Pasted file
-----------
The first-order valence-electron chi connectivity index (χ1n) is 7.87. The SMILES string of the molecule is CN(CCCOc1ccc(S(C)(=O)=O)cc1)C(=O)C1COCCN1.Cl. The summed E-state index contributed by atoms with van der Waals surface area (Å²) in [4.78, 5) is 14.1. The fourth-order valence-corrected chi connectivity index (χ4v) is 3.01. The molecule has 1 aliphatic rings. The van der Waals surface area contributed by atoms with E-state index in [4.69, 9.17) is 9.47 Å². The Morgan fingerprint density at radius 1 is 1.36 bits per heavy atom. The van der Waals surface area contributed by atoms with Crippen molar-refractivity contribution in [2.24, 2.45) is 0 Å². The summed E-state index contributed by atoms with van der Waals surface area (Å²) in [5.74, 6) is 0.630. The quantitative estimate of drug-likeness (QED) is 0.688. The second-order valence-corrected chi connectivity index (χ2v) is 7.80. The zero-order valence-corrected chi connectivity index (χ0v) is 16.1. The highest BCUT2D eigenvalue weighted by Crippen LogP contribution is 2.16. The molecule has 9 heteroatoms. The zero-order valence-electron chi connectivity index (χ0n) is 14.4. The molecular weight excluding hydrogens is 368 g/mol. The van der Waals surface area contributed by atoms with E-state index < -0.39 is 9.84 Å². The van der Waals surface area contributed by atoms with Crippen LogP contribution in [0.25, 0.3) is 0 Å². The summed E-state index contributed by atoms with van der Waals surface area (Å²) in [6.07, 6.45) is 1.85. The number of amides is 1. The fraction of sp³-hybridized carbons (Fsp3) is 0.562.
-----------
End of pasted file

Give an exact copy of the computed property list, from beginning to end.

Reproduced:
The first-order valence-electron chi connectivity index (χ1n) is 7.87. The SMILES string of the molecule is CN(CCCOc1ccc(S(C)(=O)=O)cc1)C(=O)C1COCCN1.Cl. The summed E-state index contributed by atoms with van der Waals surface area (Å²) in [4.78, 5) is 14.1. The fourth-order valence-corrected chi connectivity index (χ4v) is 3.01. The molecule has 1 aliphatic rings. The van der Waals surface area contributed by atoms with E-state index in [4.69, 9.17) is 9.47 Å². The Morgan fingerprint density at radius 1 is 1.36 bits per heavy atom. The van der Waals surface area contributed by atoms with Crippen molar-refractivity contribution in [2.24, 2.45) is 0 Å². The summed E-state index contributed by atoms with van der Waals surface area (Å²) in [5.74, 6) is 0.630. The quantitative estimate of drug-likeness (QED) is 0.688. The second-order valence-corrected chi connectivity index (χ2v) is 7.80. The zero-order valence-corrected chi connectivity index (χ0v) is 16.1. The highest BCUT2D eigenvalue weighted by Crippen LogP contribution is 2.16. The molecule has 9 heteroatoms. The zero-order valence-electron chi connectivity index (χ0n) is 14.4. The molecular weight excluding hydrogens is 368 g/mol. The van der Waals surface area contributed by atoms with E-state index < -0.39 is 9.84 Å². The van der Waals surface area contributed by atoms with Crippen LogP contribution in [0.25, 0.3) is 0 Å². The summed E-state index contributed by atoms with van der Waals surface area (Å²) in [6.07, 6.45) is 1.85. The number of amides is 1. The fraction of sp³-hybridized carbons (Fsp3) is 0.562.